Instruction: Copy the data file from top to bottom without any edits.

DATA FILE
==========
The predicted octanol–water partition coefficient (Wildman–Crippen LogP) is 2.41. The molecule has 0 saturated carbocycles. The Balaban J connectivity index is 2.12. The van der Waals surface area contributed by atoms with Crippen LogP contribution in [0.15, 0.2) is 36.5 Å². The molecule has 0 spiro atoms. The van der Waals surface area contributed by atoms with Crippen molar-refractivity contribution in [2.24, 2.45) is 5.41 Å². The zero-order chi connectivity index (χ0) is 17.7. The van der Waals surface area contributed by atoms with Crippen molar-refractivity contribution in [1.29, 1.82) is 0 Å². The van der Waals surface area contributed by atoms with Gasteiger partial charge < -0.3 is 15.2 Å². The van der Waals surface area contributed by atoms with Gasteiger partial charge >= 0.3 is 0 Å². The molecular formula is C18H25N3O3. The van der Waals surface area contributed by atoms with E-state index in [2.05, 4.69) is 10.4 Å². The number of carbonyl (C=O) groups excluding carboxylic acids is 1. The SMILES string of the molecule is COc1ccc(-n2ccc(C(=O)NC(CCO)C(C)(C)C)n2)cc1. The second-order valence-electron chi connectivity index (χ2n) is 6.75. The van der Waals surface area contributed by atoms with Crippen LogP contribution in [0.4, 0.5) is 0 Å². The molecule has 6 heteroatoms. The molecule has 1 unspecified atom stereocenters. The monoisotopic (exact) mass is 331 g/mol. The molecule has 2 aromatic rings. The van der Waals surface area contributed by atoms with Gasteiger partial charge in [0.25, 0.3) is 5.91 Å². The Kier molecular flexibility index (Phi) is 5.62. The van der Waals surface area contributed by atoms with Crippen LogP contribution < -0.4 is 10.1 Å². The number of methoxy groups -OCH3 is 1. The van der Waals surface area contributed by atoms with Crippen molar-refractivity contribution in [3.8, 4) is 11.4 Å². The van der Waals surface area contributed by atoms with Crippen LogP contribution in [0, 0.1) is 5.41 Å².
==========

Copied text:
The predicted octanol–water partition coefficient (Wildman–Crippen LogP) is 2.41. The molecule has 0 saturated carbocycles. The Balaban J connectivity index is 2.12. The van der Waals surface area contributed by atoms with Crippen LogP contribution in [0.15, 0.2) is 36.5 Å². The molecule has 0 spiro atoms. The van der Waals surface area contributed by atoms with Crippen molar-refractivity contribution in [2.24, 2.45) is 5.41 Å². The zero-order chi connectivity index (χ0) is 17.7. The van der Waals surface area contributed by atoms with Crippen molar-refractivity contribution in [1.29, 1.82) is 0 Å². The van der Waals surface area contributed by atoms with Gasteiger partial charge < -0.3 is 15.2 Å². The van der Waals surface area contributed by atoms with Gasteiger partial charge >= 0.3 is 0 Å². The molecular formula is C18H25N3O3. The van der Waals surface area contributed by atoms with E-state index in [2.05, 4.69) is 10.4 Å². The number of carbonyl (C=O) groups excluding carboxylic acids is 1. The SMILES string of the molecule is COc1ccc(-n2ccc(C(=O)NC(CCO)C(C)(C)C)n2)cc1. The second-order valence-electron chi connectivity index (χ2n) is 6.75. The van der Waals surface area contributed by atoms with Crippen LogP contribution in [0.4, 0.5) is 0 Å². The molecule has 6 heteroatoms. The molecule has 1 unspecified atom stereocenters. The monoisotopic (exact) mass is 331 g/mol. The molecule has 2 aromatic rings. The van der Waals surface area contributed by atoms with Gasteiger partial charge in [0.25, 0.3) is 5.91 Å². The Kier molecular flexibility index (Phi) is 5.62. The van der Waals surface area contributed by atoms with Crippen LogP contribution < -0.4 is 10.1 Å². The number of methoxy groups -OCH3 is 1. The van der Waals surface area contributed by atoms with Crippen molar-refractivity contribution in [3.8, 4) is 11.4 Å². The van der Waals surface area contributed by atoms with Crippen LogP contribution in [0, 0.1) is 5.41 Å².